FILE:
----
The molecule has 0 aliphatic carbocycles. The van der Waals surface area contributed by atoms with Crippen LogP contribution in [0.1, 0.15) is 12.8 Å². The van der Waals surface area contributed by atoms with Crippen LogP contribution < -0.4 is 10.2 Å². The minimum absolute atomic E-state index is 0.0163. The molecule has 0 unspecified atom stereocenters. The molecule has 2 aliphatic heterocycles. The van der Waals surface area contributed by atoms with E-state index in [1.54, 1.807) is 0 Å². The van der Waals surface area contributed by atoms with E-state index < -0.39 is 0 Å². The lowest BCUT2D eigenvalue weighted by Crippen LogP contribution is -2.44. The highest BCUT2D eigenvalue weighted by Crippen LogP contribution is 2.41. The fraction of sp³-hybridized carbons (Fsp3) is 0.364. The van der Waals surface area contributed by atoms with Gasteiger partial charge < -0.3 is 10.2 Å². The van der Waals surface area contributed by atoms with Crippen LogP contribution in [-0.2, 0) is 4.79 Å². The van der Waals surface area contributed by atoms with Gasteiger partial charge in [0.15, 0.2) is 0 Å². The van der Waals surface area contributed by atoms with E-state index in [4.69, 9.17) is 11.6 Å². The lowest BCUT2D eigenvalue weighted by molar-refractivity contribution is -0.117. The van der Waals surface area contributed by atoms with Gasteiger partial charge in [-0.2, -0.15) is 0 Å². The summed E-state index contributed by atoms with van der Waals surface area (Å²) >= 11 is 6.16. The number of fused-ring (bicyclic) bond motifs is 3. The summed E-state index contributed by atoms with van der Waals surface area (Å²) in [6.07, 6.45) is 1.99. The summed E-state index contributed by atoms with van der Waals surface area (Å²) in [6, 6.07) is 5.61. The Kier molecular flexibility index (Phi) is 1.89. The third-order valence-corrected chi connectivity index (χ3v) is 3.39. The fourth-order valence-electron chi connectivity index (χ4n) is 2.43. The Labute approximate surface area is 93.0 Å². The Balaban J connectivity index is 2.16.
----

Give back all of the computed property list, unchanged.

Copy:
The molecule has 0 aliphatic carbocycles. The van der Waals surface area contributed by atoms with Crippen LogP contribution in [0.1, 0.15) is 12.8 Å². The van der Waals surface area contributed by atoms with Crippen LogP contribution < -0.4 is 10.2 Å². The minimum absolute atomic E-state index is 0.0163. The molecule has 0 unspecified atom stereocenters. The molecule has 2 aliphatic heterocycles. The van der Waals surface area contributed by atoms with E-state index in [1.54, 1.807) is 0 Å². The van der Waals surface area contributed by atoms with E-state index < -0.39 is 0 Å². The lowest BCUT2D eigenvalue weighted by Crippen LogP contribution is -2.44. The highest BCUT2D eigenvalue weighted by Crippen LogP contribution is 2.41. The fraction of sp³-hybridized carbons (Fsp3) is 0.364. The van der Waals surface area contributed by atoms with Gasteiger partial charge < -0.3 is 10.2 Å². The van der Waals surface area contributed by atoms with Crippen LogP contribution in [-0.2, 0) is 4.79 Å². The van der Waals surface area contributed by atoms with Gasteiger partial charge in [0.15, 0.2) is 0 Å². The van der Waals surface area contributed by atoms with E-state index in [4.69, 9.17) is 11.6 Å². The lowest BCUT2D eigenvalue weighted by molar-refractivity contribution is -0.117. The van der Waals surface area contributed by atoms with Gasteiger partial charge in [-0.2, -0.15) is 0 Å². The summed E-state index contributed by atoms with van der Waals surface area (Å²) >= 11 is 6.16. The number of fused-ring (bicyclic) bond motifs is 3. The summed E-state index contributed by atoms with van der Waals surface area (Å²) in [6.07, 6.45) is 1.99. The summed E-state index contributed by atoms with van der Waals surface area (Å²) in [6, 6.07) is 5.61. The Kier molecular flexibility index (Phi) is 1.89. The third-order valence-corrected chi connectivity index (χ3v) is 3.39. The fourth-order valence-electron chi connectivity index (χ4n) is 2.43. The Labute approximate surface area is 93.0 Å². The Balaban J connectivity index is 2.16.